COLUMBUS - A bill significantly restricting their use as substitute police officers does not sound the death knell for traffic-enforcement cameras in Ohio, the largest player in the industry said yesterday.
With one Republican joining Democrats in opposition, the state Senate yesterday voted 20-11 to set new restrictions on cities' use of cameras for red-light enforcement and to outlaw their use for speed enforcement anywhere but in active school zones with flashing yellow lights.
But, despite the restrictions, Ohio law would for the first time recognize the use of such cameras, a move that could put a dent in litigation seeking to put an end to such programs altogether.
The House, which passed a stricter version more than a year ago, could take up the Senate changes today and send the measure to Gov. Bob Taft. A spokesman said the governor had not decided whether he would sign it.
Jay Heiler, of Redlex, the company that installed and operates cameras in Toledo, Northwood, and five other Ohio cities, said it's up to the cities to decide whether it is still practical to operate programs that rely on catching red-light runners and speeders in areas that police can't afford to patrol around the clock.
"On one hand, [senators] seem to be saying that automated enforcement can add a margin of safety and, therefore, we're going to use them in school zones," Mr. Heiler said. "On the other hand, we're not going to use them anywhere else, including other school zones that don't have yellow lights.
"It's almost as if there was a greater interest in protecting speeders than there was in protecting the kids in school zones that don't have yellow lights," he said.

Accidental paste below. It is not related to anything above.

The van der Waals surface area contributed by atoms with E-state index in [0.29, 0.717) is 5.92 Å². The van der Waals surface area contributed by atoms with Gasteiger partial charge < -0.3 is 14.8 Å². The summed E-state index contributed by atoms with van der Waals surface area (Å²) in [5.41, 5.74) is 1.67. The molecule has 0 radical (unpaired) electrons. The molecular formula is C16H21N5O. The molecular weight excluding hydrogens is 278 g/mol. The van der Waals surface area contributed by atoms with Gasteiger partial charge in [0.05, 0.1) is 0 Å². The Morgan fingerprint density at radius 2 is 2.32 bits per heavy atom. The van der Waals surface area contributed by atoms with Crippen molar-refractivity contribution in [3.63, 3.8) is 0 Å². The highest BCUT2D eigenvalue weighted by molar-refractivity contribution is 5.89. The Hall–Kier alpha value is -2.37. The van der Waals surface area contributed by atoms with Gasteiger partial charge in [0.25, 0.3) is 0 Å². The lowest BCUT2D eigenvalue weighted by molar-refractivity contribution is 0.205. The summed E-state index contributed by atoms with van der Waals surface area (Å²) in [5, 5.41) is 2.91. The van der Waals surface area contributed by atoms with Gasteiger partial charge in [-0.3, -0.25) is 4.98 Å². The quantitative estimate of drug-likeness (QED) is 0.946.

But Sen. Jeffry Armbruster (R., North Ridgeville) said the bill injects balance into a system that currently slants in favor of tickets and fine collection.
"I would suggest that in the system that we have today, where there are unchecked citations being given, the average person has no choice but to pay the $100 fine," he said. "There is no defense."
Toledo, Northwood, and other Ohio cities issue civil citations to owners of vehicles whose rear license plates are caught in digital images in the middle of intersections with red lights blazing above. Owners may pay the tickets or request hearings in which they are expected to give up the real driver if they weren't driving the vehicle at the time.
The bill could circumvent that by allowing a vehicle owner to sign an affidavit stating he wasn't the driver, but without a mandate that he identify the driver. Although the bill imposes criminal penalties on those who perjure themselves, cities would be prohibited from using an image showing the driver's face to prove he's lying.
"If we really want to protect the public, then put cameras on every street corner and watch what everybody's doing," said Sen. Tim Grendell (R., Chesterland). "That looks a lot like a book called 1984."
Sen. Kevin Coughlin (R., Cuyahoga Falls) cast the sole negative Republican vote.
"I drive on my way taking my daughter to her school through a school zone where there is regularly a camera, and I can tell you it works," he said. "It works. People slow down."
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